By Zac B. Sarian

She is a widow who is already in her 80s but she is physically strong. And what is so admirable about her is that she runs an exceptional orchard where she produces exotic fruits of the best quality.

The lady is Naty Abrigo, whose home is in an exclusive subdivision in Makati but who loves to stay six days a week in her 24-hectare fruit farm in Calauan, Laguna. She has very good reasons for staying longer on her farm. For one, the air is very fresh, and so are her favorite fruits. She muses that if she just stayed in the city, she would not be as strong and healthy as she is today.

Although she was born in the city, she has always loved agriculture. When her husband—a medical doctor—was still alive, she devoted herself to growing flowers and ornamental plants while he took care of the farm crops. After her husband passed away more than ten years ago, she had to take over the management of the property.

Naty Abrigo with her heavily fruiting Longkong tree.

Abrigo has her own farming philosophy. She has to plant the best varieties and to produce in big volumes. The idea, she said, came from her late father who was a businessman in Binondo. Her father told her that if she wanted to become rich, she had to produce or sell big quantities. And that’s her guiding principle in her farm business to this day.

When Longkong lanzones from Thailand became available in the Philippines about a dozen years or so ago, she decided to grow the variety in really big numbers. And so today, she has about 2,500 Longkong trees with about a thousand of them of bearing age. The quantity is not the only remarkable thing about them. Abrigo takes care of her trees extremely well, so that they are very fruitful. For instance, she produces her own vermicompost in huge quantities, and she applies this to her trees. In addition, she spreads thousands of sacks of carbonized rice hull not only to make the soil more permeable but also to make it retain moisture longer. In addition, the carbonized rice hull is rich in potash, which makes fruits sweeter.

When Abrigo read about the Power Grower Combo and Heavy Weight Tandem fertilizers formulated by Alfonso G. Puyat, she immediately bought a lot of them for her trees. She attributes the bumper crop of Longkong lanzones that she is harvesting this year to the two special fertilizers.

Last year, she said that her Longkong trees produced short bunches that were not so plentiful. This year, however, the fruit bunches are so big and long, some of them weigh a kilo or more. The fruits can be found growing from just a few inches from the ground up to the top branches.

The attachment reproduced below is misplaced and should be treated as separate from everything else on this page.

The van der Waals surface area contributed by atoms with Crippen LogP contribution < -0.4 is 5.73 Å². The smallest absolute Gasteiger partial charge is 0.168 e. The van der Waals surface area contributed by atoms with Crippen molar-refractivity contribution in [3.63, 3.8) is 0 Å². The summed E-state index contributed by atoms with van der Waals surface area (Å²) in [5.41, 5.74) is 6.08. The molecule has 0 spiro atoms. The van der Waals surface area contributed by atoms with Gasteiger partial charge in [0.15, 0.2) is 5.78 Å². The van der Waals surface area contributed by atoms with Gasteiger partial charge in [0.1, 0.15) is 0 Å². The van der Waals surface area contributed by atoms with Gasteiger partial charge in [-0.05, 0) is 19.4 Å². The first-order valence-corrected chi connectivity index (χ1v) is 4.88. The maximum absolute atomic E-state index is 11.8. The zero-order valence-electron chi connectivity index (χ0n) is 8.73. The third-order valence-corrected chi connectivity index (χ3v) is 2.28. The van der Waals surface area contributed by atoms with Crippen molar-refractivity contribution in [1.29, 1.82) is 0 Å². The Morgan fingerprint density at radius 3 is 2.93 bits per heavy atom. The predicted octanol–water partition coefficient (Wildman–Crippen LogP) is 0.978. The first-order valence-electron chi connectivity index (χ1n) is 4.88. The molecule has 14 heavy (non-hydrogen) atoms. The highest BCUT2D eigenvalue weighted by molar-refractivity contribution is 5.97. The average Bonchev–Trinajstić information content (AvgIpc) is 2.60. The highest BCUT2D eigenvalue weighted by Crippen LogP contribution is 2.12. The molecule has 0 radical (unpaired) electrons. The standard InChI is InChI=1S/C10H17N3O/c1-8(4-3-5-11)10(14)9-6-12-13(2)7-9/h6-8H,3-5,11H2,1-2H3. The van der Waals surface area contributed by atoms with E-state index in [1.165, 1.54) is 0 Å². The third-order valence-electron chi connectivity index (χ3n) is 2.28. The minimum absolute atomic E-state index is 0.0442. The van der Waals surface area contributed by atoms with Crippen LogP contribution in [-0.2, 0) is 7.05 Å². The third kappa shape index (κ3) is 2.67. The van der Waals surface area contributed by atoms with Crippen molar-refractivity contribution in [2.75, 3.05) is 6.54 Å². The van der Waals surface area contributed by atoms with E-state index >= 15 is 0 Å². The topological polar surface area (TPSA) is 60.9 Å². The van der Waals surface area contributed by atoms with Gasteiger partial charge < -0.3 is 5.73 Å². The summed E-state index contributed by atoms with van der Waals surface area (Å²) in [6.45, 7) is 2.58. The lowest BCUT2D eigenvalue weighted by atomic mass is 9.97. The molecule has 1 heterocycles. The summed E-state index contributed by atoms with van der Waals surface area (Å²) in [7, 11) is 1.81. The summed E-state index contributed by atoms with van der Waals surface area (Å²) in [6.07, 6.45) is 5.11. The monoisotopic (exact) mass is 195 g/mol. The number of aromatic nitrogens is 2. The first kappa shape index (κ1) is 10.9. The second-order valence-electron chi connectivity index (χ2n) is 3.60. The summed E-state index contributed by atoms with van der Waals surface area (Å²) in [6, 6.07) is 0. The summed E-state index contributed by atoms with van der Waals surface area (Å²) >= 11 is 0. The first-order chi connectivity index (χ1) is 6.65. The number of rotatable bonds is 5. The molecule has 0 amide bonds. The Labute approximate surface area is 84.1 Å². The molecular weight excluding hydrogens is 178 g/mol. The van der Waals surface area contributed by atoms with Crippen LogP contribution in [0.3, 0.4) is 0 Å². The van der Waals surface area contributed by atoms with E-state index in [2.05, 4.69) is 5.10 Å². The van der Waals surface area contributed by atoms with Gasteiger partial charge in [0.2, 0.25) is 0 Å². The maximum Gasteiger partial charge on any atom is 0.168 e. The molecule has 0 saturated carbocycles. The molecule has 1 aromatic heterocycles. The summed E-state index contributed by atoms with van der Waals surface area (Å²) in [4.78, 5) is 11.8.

Allan Gahon shows two big bunches of
Longkong.

Because longkong fruits are sweet, juicy, latexless, and have small seeds, they really command a much higher price than the local variety. In fact, the imported Longkong from Thailand is being sold for as much as P400 per kilo in upscale fruit stalls in Metro Manila. Mrs. Abrigo believes that her Longkong fruits are even better than those from Bangkok that are being sold locally. But she is only selling hers at P150 per kilo ex-farm. And that is why the local fruit vendors are buying all of her harvest.

Aside from Longkong, Mrs. Abrigo has durian, rambutan, and latexless jackfruit, also in big numbers. Her durian trees, which number about a thousand, are also productive now and are selling at a good price. Her rambutan trees, numbering close to a thousand, are also of the best varieties. And that is why one fruit trader contracted and paid for her rambutan production this year even before the trees started flowering. She only retained more than a dozen big trees for home consumption and for friends.

Her latexless jackfruit is also a big money-maker today because the trees are so fruitful with the application of organic fertilizer and spraying with the power fertilizers of Alfonso Puyat. Did you know that her more than a thousand jackfruit trees started with just one seedling she bought from the Teresa Orchard and Nursery more than ten years ago? The seedling bore fruit just 2.5 years from planting, and all her plants came from the seeds of her harvests.

Mrs. Abrigo is also excited about her grafted mangosteen trees that are just a few feet tall but are now fruiting very well. There are only about a hundred of them now, but we will not be surprised if she will also plant mangosteen by the thousands, too. After all, they can be planted in partial shade between the other trees.

The Abrigo orchard is kept very clean. She has loyal men and women workers who are kept busy controlling the weeds as part of their daily schedule. People who are interested in growing fruit trees should visit her farm at least once. There are practical ideas that can be learned from Mrs. Naty Abrigo.

This appeared in Agriculture Monthly’s September 2013 issue.